Cultivating a Culture of Missions in a Small Church

Article
02.26.2010

Pastor, have you ever thought to yourself, “My church is so small, we cannot do much for missions, especially overseas missions”?

If so, I have news for you. Small churches are not exempt from the work of missions, nor should they want to be.

My church, Grace Baptist, does not have all of the resources often associated with congregations heavily vested in missions. But, by God’s grace, here’s how we have become increasingly committed to advancing the cause of Christ around the world:

1) EXPOSITORY PREACHING

Scripture, of course, is filled with instruction to believers and churches about God’s plan and our responsibility to spread the good news of salvation in Christ to the ends of the earth. As our congregation saw this repeatedly through expositional study of Scripture, we moved beyond theoretical agreement into thoughtful, practical engagement.

2) INTENTIONAL PRAYING

Next our congregation began to “pray earnestly to the Lord of the harvest to send out laborers into his harvest” (Luke 10:2). In the pastoral prayers during our worship gatherings, in our regular prayer meetings, and in smaller group settings, we began to pray this way. He has answered those prayers by calling some of our most faithful, gifted members to engage some of the most unreached peoples of the world.

3) FOCUSED STUDYING

Two books became instrumental in our church’s pilgrimage into practical missions involvement. The first is Patrick Johnstone’s Operation World. For more than a decade we have incorporated statistical and spiritual information on nations gleaned from this book into our weekly announcements and pastoral prayers. This has sensitized our members to people and places that we would otherwise ignore.

Also, one of the best things we ever did was to teach through John Piper’s Let the Nations be Glad in our adult Sunday School. The vision of God’s glory being magnified in the joy of yet-unreached people groups captured many of our members. It remains a favorite in the church.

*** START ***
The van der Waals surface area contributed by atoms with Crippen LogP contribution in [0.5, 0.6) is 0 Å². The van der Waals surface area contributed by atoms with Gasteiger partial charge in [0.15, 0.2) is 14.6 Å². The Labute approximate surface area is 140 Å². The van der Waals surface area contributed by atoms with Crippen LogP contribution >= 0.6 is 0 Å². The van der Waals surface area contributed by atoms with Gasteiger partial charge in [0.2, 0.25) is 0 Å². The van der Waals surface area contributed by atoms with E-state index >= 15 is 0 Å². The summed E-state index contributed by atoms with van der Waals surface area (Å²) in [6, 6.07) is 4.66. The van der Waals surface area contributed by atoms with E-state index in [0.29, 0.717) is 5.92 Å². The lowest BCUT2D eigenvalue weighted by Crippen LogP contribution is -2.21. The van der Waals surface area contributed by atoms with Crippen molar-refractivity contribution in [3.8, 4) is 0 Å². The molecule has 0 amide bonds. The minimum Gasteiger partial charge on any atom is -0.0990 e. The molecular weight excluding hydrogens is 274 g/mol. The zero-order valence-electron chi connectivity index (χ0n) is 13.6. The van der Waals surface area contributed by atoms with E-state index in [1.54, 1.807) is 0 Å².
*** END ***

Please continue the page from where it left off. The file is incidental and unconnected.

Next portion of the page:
4) PERSONAL CONNECTIONS

Finally, our missions efforts began to practically take off through providential meetings and personal connections. One Southern Baptist missionary just back from four years in Afghanistan visited our church and told us first-hand accounts which made a lasting impact on our church: prisoners who starved to death due to his team’s lack of funds to feed them; believers converting from Islam who were put to death or simply disappeared; and so forth.

This personal connection led us to adopt the unreached people group (UPG) in Central Asia that this missionary was targeting. We started learning about them, praying for them, and pledging resources to help reach them with the gospel. Ultimately God led us to send one of our deacons and his family to join the full-time work of those already working there.

Once our own members were living among our UPG, our interest in the work of the gospel in that part of the world increased significantly. Our prayers became more personal and fervent. Our giving became more meaningful and sacrificial. And our rejoicing was deeper and sweeter when a church was eventually established by God’s grace among new converts from that people group.

Over the years we have sent four missionary units (three families and one single adult) to live in hard places to make Christ known. We have adopted another Muslim UPG in Central Asia and have rejoiced in the birth of another church.

A MISSIONS CULTURE

Through expositional preaching, prayer, and special study, God has cultivated a “missions culture” within our church. In addition to what I have already written, we do several specific activities to help promote that culture:

  • We regularly schedule trustworthy missionaries to visit and tell about their work. We try to encourage them and give them gifts, especially good books.
  • We get to know missionaries (sometimes by asking discerning friends), publicize their needs, and systematically pray for them.
  • We give space for maps and displays of mission activities in our facilities.
  • We remember the birthdays and anniversaries of missionaries and send thoughtful notes and gifts to them.
  • We enlist members to correspond with missionaries.
  • We encourage church members to read good missionary books, including biographies.
  • We train and send members on short-term trips to assist overseas workers with special projects or simply to serve and encourage them. God used short-term trips to confirm his call in the lives of each of the missionaries we’ve sent out.
  • We work to increase the amount of money the church designates for missions.

None of these things may seem very significant on their own. But collectively they can encourage a church to develop a global perspective concerning the advance of the gospel. Not only that, they are the kinds of things any church can do, regardless of its size or resources. A church with this kind of atmosphere can become a great breeding ground for the next generation of international missionaries.

By:
Tom Ascol

Tom Ascol is the senior pastor of Grace Baptist Church in Cape Coral, Florida, and the Executive Director of Founders Ministries. You can find him on Twitter at @tomascol.